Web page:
This first edition was written for Lua 5.0. While still largely relevant for later versions, there are some differences.
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24.2.2 – Querying Elements

To refer to elements in the stack, the API uses indices. The first element in the stack (that is, the element that was pushed first) has index 1, the next one has index 2, and so on. We can also access elements using the top of the stack as our reference, using negative indices. In that case, -1 refers to the element at the top (that is, the last element pushed), -2 to the previous element, and so on. For instance, the call lua_tostring(L, -1) returns the value at the top of the stack as a string. As we will see, there are several occasions when it is natural to index the stack from the bottom (that is, with positive indices) and several other occasions when the natural way is to use negative indices.

To check whether an element has a specific type, the API offers a family of functions lua_is*, where the * can be any Lua type. So, there are lua_isnumber, lua_isstring, lua_istable, and the like. All these functions have the same prototype:

    int lua_is... (lua_State *L, int index);
The lua_isnumber and lua_isstring functions do not check whether the value has that specific type, but whether the value can be converted to that type. For instance, any number satisfies lua_isstring.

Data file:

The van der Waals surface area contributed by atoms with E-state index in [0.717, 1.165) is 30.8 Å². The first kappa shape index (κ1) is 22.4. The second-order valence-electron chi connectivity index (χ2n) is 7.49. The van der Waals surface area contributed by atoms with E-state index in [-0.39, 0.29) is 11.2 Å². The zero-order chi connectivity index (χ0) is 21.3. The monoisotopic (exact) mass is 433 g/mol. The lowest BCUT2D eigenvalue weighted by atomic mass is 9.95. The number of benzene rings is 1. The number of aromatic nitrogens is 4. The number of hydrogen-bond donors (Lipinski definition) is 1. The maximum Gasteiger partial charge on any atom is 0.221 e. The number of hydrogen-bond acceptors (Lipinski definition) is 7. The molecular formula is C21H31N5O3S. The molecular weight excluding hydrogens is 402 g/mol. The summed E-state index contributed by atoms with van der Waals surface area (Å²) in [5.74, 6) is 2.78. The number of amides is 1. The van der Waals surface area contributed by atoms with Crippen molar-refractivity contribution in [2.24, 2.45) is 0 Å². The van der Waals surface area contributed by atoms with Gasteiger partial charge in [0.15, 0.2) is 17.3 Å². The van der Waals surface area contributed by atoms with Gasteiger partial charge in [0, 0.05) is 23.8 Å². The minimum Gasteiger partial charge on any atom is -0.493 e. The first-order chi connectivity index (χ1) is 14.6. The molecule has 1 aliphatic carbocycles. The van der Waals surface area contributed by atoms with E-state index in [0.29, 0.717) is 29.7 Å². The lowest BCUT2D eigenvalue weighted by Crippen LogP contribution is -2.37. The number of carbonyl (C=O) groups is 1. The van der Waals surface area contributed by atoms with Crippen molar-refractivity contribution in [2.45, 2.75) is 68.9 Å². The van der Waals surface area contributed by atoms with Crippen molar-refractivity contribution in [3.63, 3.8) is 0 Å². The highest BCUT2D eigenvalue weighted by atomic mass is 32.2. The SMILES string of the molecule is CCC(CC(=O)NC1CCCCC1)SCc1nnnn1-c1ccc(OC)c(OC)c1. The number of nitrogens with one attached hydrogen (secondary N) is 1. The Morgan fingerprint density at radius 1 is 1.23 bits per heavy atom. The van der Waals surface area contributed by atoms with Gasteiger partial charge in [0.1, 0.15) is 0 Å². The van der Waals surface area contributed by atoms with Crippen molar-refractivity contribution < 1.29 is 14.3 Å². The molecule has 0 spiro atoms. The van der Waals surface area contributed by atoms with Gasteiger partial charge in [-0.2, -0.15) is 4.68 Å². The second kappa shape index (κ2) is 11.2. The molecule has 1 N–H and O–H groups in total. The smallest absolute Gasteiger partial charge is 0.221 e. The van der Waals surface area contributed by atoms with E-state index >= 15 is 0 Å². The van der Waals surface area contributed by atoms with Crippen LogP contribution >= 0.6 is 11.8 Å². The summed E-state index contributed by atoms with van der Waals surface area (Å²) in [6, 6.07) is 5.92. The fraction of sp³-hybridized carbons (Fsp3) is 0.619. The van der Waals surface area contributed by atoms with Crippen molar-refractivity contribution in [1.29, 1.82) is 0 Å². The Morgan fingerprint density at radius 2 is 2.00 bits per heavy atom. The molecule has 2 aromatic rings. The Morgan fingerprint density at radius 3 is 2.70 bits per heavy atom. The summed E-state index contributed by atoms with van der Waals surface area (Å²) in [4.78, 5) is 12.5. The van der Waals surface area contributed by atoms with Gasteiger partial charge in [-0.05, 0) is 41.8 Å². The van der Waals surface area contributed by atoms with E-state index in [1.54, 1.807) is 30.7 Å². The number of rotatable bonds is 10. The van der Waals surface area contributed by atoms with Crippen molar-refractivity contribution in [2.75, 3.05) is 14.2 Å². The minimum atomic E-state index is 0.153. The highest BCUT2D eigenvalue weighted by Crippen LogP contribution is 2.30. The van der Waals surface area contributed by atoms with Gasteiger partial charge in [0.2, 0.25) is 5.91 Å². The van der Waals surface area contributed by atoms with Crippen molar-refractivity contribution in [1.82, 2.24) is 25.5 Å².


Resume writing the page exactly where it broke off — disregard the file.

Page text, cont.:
There is also a function lua_type, which returns the type of an element in the stack. (Some of the lua_is* functions are actually macros that use this function.) Each type is represented by a constant defined in the header file lua.h: LUA_TNIL, LUA_TBOOLEAN, LUA_TNUMBER, LUA_TSTRING, LUA_TTABLE, LUA_TFUNCTION, LUA_TUSERDATA, and LUA_TTHREAD. This function is mainly used in conjunction with a switch statement. It is also useful when we need to check for strings and numbers without coercions.

To get a value from the stack, there are the lua_to* functions:

    int            lua_toboolean (lua_State *L, int index);
    double         lua_tonumber (lua_State *L, int index);
    const char    *lua_tostring (lua_State *L, int index);
    size_t         lua_strlen (lua_State *L, int index);
It is OK to call them even when the given element does not have the correct type. In this case, lua_toboolean, lua_tonumber and lua_strlen return zero and the others return NULL. The zero is not useful, but ANSI C provides us with no invalid numeric value that we could use to signal errors. For the other functions, however, we frequently do not need to use the corresponding lua_is* function: We just call lua_to* and then test whether the result is not NULL.

The lua_tostring function returns a pointer to an internal copy of the string. You cannot change it (there is a const there to remind you). Lua ensures that this pointer is valid as long as the corresponding value is in the stack. When a C function returns, Lua clears its stack; therefore, as a rule, you should never store pointers to Lua strings outside the function that got them.

Any string that lua_tostring returns always has a zero at its end, but it can have other zeros inside it. The lua_strlen function returns the correct length of the string. In particular, assuming that the value at the top of the stack is a string, the following assertions are always valid:

    const char *s = lua_tostring(L, -1);   /* any Lua string */
    size_t l = lua_strlen(L, -1);          /* its length */
    assert(s[l] == '\0');
    assert(strlen(s) <= l);